Control and causality (was Re: Homeostasis)

[Martin Taylor 2014.01.30.10.11]

Thanks for your corrections on Copernicus. They ask for a follow-up,

but until (and if) I have something useful to say, I will not be
posting one.
True. Control is an emergent property of the structure of a control
loop. But that is not relevant either to the role of causality in
control or to the role of feedback in the operation of a spring.
You are new (at least as a contributor) to this list, so you may not
be aware that the word “causality” has a history of
misinterpretation. For a long while, even Bill Powers could not
convince Rick that in the usual description of an elementary control
loop
the elements (links and functions) were causal systems. In other
words, Rick forcefully asserted that in this structure p was not
causally related to s, or e to r and p. I’m not sure that eventually
he was not “convinced against his will, and is of the same opinion
still”.
There’s a related issue, which is that in causal systems the effect
must follow the cause if they are spatially separated, even by an
infinitesimal amount. This has led to a different persistent error.
In a control loop all the causal influences operate simultaneously.
p is affecting e while s is affecting p (True). This has led some to
state a completely different set of conditions, of which this is a
member “The value of p is influenced by the present value of e”
(False), or “The values all around the loop at any one moment must
simultaneously satisfy all the causal equations of the links in the
loop” (True but usually misinterpreted, as discussed below).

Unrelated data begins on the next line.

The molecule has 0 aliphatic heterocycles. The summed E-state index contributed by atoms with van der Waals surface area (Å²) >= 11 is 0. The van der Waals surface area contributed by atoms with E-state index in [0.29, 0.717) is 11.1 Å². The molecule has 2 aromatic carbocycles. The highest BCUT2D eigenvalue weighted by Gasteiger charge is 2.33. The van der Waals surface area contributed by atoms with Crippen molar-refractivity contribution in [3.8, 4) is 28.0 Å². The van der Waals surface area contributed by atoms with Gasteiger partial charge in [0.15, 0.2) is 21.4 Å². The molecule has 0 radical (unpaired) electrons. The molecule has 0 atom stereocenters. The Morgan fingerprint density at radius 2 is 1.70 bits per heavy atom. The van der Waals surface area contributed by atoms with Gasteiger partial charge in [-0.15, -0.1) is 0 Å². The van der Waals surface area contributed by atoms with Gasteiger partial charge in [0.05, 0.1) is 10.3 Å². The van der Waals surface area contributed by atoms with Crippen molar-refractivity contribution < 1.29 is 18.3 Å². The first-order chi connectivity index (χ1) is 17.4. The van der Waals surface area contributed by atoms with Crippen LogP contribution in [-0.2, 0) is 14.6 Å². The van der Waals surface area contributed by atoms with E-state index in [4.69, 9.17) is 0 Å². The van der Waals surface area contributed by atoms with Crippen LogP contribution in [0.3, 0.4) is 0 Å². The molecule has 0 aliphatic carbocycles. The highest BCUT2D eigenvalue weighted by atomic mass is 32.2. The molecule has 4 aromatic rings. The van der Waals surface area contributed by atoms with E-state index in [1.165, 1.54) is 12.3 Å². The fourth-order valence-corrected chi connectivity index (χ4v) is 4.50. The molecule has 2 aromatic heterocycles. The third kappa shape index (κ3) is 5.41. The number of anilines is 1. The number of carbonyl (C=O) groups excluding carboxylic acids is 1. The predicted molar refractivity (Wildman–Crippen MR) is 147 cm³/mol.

This last statement leads to what I like to call a “static analysis”
of the loop. Bill Powers talked about it as the case in which the
disturbance and reference vary infinitely slowly, which is the same
as being static. We see the static analysis or something like it
quite often on CSGnet, where it is sometimes misapplied to the
situation in which d and.or r change at rates that matter, a mistake
Bill very rarely made, if ever. Here’s the canonical form of the analysis, taking P() and G() to be
simple multipliers P and G.
p = Ps = P(o + d) = P*(Ge + d)
= P
(G*(r-p) +d)
= PGr + Pd - PGp (1)
Up to this point rapid variation of d and r don’t cause any problem,
though when you combine their rapid variation with transport lag
over the links there is a potential problem, one that becomes
manifest in the next move in the canonical static analysis, which is
to combine the expressions in p:
p + P
Gp = PGr + Pd (2) which is wrong because the two values of p existed at different
times. The analysis continues:
p*(1+PG) = PGr + Pd p = PGr/(1+PG) + Pd/(1+PG) (3)
And if P*G > 1 and G >P, we get the result usually cited
p = r/(1+ 1/loop gain) ) + d/(1 + loop gain) (4)
which, for loop gain >> 1 leads to
p = r

CanonicalCtlLoop2.jpg

···

(I changed the Subject line because the thread seems to have gone
a long way from homeostasis).

From Angus Jenkinson, 2015, 1,30,11:39GMT

          The technical discussion

between Rick and Bruce is very interesting. I would like
to insert another parameter. It is one that interests me
more because I am primarily working in the organic realm
and human behaviours. What most interests me about PCT is
that it involves viable organisms actively managing their
behaviours to maintain intended paths to goals (by
controlling perceptions). There is nothing in a spring or
a pendulum like this. Moreover, while causality operates